German Economy Minister Peter Altmaier just published a short paper on climate change policy. His portfolio includes energy, so he does have some influence in these matters.
I used to blog about him when he was Environment Minister in 2012 and estimated the cost of the feed-in tariff system as one trillion Euro until 2040 to justify a proposal for stepping on the brakes. So for the old times, here are some observations on that new paper.
I agree completely with the basic idea that climate hawks and industry need to work together. My most basic idea on this blog (phaseout profit theory) asks for exactly that. Work with the fossil fuel industry. Make that happen by getting to higher prices with less production.
I also think the idea of a “Clean Products Made in Germany” label might have some merit. I recall that the “Made in Germany” label was intended to reduce sales of the products it was attached too, making sure that consumers know they are buying from another country.
But that proposed label seems a bit long and complicated. And why should consumers care about the country? I for one care about CO2 emissions, not where some piece of green steel was made. Why not just have a world wide label like “Green”, with variants like “Green Steel”? Altmaier later recommends more world wide coordination, so that would fit better.
The idea of this proposal is to get a general consensus on climate before the next election season starts next year. I am not convinced the Green party (now the major rival of the CDU, which Altmaier belongs to) are interested in having their main competitive advantage removed by this sort of thing.
I am also skeptical of the motivation of getting long-term stability in climate policy over such a mechanism.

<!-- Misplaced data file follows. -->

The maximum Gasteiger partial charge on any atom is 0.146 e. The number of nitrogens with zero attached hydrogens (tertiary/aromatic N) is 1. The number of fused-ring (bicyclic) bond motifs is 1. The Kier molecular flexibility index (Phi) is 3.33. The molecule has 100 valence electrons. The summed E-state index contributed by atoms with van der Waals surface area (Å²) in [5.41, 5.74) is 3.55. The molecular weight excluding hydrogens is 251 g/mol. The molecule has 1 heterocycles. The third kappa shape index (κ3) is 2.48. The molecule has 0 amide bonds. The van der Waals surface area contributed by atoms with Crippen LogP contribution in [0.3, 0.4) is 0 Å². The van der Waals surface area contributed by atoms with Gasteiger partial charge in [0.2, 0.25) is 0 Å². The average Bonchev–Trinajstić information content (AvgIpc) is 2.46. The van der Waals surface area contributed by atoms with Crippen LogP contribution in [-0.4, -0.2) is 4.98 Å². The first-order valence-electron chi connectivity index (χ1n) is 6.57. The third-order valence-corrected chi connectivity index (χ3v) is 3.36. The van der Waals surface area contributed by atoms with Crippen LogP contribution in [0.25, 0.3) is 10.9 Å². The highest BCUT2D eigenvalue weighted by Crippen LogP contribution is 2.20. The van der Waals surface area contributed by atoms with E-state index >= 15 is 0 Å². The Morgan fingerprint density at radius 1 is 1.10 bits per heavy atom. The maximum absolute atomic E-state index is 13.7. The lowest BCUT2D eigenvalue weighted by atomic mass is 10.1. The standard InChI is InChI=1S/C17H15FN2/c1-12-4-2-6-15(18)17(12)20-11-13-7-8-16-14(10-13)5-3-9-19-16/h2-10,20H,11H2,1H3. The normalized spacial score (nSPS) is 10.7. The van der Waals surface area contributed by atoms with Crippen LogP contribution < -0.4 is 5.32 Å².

One reason is that ambitions will have go go up, as they are doing right now with the EU adjusting its 2030 goal upwards. More and more people see the world burning and will ask for more radical measures. Long-term stability would work against more ambitious goals and for more business as usual.
And the mechanism for a democratic society to decide about these questions is voting. If the CDU loses voters to the Green party over their climate record (as well they should), the new government should not be shackled in their policy options by any consensus like the one Altmaier wants.
I think the way to get long-term stability would be to have a long-term predictable mining schedule for fossil fuels modeled on the Bitcoin mining schedule. Once that is in place, everything else just follows automatically. Don’t burn more fossil fuel than is compatible with climate goals. Don’t mine more fossil fuel than you can burn.
I am not sure how to get to a world with such a mining schedule. The German government may have a role to play there. But just like the Bitcoin model, it would need to be based on a global consensus.